River Runner better for spectators, participants

With this year's Yukon Quest starting in Whitehorse and ending in Fairbanks, some mushing buffs won't get their fill of exciting sprints to the finish line. Well, that might be the case, if not for this year's River Runner 100.

With this year’s Yukon Quest starting in Whitehorse and ending in Fairbanks, some mushing buffs won’t get their fill of exciting sprints to the finish line.

Well, that might be the case, if not for this year’s River Runner 100.

The Road Runner 100, as it was known last year in its inaugural run, will not only start in Shipyards Park again, this year it will also end there, all amongst the thrill of Rendezvous weekend.

“Last year, everyone was under the impression that, running next to the road, it would be spectator friendly,” said organizing committee member Amil Dupui-Rossi. “I think the fact that it starts and finishes at Shipyards Park amidst Rendezvous makes it spectator friendly, even more so than having it run along the roadside in the wee hours of the morning.”

Last year’s 160-kilometre Road Runner, which finished in the Aishihik area, saw 17 mushing teams and three skijor teams enter.

This time the race, put on by the Dog Powered Sports Association of the Yukon, will be from Whitehorse to Mendenhall and back, using the Takhini River, the Dawson Overland Trail – like the Yukon Quest – cutting through the Ibex Valley.

The route means a lot less roadside mushing and more time on a river, hence the name change.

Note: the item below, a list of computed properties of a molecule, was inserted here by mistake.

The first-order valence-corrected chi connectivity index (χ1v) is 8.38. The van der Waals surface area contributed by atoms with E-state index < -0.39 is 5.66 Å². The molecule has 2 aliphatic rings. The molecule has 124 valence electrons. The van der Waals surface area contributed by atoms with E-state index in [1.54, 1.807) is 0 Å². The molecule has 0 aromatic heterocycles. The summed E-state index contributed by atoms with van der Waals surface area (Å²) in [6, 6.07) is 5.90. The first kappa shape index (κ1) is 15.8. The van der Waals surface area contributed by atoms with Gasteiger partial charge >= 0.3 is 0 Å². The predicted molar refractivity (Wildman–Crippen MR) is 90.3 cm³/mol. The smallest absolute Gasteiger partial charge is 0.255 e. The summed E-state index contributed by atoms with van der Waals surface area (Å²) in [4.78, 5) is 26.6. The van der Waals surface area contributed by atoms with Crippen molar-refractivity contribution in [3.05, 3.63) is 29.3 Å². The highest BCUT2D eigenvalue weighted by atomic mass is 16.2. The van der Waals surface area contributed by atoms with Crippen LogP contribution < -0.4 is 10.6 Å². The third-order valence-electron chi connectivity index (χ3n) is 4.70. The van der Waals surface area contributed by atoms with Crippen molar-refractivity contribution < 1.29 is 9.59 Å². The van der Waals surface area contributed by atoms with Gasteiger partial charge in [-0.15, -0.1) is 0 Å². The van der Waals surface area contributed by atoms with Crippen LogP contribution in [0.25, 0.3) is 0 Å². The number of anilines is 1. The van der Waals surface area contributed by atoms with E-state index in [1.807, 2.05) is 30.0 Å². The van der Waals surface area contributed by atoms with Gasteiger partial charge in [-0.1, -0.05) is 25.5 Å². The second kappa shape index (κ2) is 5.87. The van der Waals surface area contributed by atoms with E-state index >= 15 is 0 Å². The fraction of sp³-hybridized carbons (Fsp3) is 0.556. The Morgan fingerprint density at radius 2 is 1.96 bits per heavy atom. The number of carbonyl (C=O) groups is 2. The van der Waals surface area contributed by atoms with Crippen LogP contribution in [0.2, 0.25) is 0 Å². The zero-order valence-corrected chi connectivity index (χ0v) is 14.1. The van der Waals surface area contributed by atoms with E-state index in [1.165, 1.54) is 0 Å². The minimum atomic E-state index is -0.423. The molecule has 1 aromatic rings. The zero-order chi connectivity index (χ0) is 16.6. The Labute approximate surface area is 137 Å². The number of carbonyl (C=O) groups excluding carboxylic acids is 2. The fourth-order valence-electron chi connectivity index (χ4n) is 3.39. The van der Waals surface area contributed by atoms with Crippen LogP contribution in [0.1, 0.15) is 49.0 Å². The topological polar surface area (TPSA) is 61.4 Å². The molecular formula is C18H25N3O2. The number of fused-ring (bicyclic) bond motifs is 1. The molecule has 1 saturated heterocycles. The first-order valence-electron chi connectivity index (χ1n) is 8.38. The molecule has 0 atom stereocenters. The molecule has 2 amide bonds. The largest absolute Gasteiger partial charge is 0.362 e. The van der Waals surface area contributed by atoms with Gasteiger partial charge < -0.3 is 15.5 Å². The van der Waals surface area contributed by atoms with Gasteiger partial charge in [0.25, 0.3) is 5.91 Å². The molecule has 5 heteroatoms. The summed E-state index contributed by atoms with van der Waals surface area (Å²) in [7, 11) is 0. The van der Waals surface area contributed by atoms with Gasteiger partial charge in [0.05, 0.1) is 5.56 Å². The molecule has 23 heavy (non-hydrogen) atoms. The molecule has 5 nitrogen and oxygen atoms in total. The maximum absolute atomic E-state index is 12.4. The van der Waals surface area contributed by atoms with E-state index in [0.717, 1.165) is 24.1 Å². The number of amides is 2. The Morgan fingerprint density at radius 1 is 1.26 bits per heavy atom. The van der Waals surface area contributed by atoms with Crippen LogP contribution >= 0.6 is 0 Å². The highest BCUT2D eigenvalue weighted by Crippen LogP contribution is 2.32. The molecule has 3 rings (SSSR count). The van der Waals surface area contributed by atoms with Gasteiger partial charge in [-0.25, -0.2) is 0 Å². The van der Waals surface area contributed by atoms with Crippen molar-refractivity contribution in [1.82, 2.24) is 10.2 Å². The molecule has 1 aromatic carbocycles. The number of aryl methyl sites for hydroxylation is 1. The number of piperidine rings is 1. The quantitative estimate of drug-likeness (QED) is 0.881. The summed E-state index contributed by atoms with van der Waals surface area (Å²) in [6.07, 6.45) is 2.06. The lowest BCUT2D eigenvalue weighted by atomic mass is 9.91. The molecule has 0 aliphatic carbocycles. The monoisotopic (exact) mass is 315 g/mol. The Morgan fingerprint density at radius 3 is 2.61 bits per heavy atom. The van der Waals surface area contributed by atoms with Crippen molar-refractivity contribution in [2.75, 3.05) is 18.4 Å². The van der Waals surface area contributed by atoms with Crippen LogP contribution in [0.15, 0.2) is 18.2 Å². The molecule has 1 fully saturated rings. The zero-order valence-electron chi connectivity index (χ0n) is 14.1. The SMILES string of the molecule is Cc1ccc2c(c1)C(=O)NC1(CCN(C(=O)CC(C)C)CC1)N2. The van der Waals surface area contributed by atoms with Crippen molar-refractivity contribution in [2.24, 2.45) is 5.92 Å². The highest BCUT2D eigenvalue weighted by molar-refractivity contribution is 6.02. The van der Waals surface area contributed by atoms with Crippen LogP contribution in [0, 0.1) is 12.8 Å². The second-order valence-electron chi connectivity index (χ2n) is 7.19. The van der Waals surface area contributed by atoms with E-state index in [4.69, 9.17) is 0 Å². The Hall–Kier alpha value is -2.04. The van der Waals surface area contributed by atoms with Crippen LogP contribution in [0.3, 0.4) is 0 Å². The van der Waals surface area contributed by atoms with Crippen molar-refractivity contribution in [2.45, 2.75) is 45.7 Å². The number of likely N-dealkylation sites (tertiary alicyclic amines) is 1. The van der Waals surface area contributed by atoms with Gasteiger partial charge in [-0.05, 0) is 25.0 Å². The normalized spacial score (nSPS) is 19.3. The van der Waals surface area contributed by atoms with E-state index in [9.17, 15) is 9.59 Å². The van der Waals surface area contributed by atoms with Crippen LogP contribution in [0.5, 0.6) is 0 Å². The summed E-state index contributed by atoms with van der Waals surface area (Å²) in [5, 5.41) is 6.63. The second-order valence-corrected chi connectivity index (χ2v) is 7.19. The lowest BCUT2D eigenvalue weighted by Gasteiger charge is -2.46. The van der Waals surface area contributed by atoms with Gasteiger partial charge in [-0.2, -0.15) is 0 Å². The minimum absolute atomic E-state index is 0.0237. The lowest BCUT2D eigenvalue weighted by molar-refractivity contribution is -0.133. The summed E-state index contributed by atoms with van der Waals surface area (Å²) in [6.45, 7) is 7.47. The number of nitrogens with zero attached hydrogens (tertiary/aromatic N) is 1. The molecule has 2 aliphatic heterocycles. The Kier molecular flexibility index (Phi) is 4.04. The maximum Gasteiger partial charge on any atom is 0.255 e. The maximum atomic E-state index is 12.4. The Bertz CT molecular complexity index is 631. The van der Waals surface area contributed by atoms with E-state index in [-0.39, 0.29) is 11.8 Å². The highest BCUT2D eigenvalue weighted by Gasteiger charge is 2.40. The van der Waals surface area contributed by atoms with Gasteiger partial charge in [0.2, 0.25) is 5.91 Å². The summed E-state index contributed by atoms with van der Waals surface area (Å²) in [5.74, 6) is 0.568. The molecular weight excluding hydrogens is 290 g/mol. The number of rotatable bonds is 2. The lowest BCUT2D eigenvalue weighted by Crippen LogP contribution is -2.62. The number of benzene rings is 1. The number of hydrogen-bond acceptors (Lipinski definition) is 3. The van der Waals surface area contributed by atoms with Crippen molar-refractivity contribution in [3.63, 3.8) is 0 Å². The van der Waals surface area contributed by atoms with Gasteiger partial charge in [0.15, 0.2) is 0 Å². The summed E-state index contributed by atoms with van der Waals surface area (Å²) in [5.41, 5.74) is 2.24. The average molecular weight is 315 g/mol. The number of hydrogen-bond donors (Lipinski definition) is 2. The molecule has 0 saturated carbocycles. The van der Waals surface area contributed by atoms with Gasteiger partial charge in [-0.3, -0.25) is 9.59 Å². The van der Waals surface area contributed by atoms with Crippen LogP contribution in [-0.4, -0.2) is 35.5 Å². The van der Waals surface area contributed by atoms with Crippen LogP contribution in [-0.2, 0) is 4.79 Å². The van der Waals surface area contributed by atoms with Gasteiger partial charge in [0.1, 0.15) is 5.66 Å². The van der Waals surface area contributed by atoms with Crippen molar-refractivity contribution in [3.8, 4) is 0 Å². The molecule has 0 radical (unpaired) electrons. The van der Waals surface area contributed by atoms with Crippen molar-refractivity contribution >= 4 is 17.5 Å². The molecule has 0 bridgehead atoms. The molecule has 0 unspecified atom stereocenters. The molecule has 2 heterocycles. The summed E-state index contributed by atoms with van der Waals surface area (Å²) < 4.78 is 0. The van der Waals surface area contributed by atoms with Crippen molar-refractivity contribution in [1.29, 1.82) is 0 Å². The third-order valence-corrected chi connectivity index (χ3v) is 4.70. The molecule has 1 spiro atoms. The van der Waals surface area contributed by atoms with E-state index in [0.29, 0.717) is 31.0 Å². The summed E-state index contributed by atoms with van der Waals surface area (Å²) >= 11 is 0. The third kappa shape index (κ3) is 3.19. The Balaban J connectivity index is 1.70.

“One of the things about it going up along the highway is there’s lots of dips – ups and downs – and that wasn’t good for the skijorers,” said Dupui-Rossi. “The dogs faired well, but the skiers were all over the place.”

With a six-hour mandatory layover in Mendenhall, the dog-teams will leave Shipyards at 5 p.m. on February 26 and are expected to begin returning the next day around noon.

Stretching about 209 kilometres, the River Runner is far from the longest dog-sled race, but is the longest skijor race in North America – perhaps the world.

“I’m doing some research and I haven’t found anything to say otherwise,” said Dupui-Rossi.

Using the same trail going out as coming in, unlike last year, also helps insure proper grooming. Last year’s race was intended to finish in Haines Junction, but was cut short due to unexplained trail damage.

“Logistically, it’s a lot easier to put in and maintain a trail from Whitehorse to Mendenhall and back because we can get twice as much grooming on the trail,” said Darryl Sheepway, a committee member and a skijorer in last year’s race. “We can get twice as many trips on the trail and that will help ensure we have a better trail for the competitors this year, over last year.”

Crispin Studer, last year’s champion musher, and skijor winner Gaetan Pierrard, are expected to return to defend their titles. If they do register, that leaves space for 23 more teams, including skijorers.

Entry forms for the race, which costs $125 before the February 19 deadline, should be up on the association website at dpsay.wordpress.com by the weekend or early next week.

Sled dog teams require a minimum of six dogs with a maximum of 10 and skijor teams from two to four.

“It’s a challenge to train for. It’s quite a bit longer than any of the other skiing races – more than double,” said Sheepway.

“Completing it was a highlight for me, going that far and doing it in one big run.

“For training I’m just trying to put miles on the dogs, get them conditioned. So I’m starting to increase the mileage on my runs now.”

Contact Tom Patrick at tomp@yukon-news.com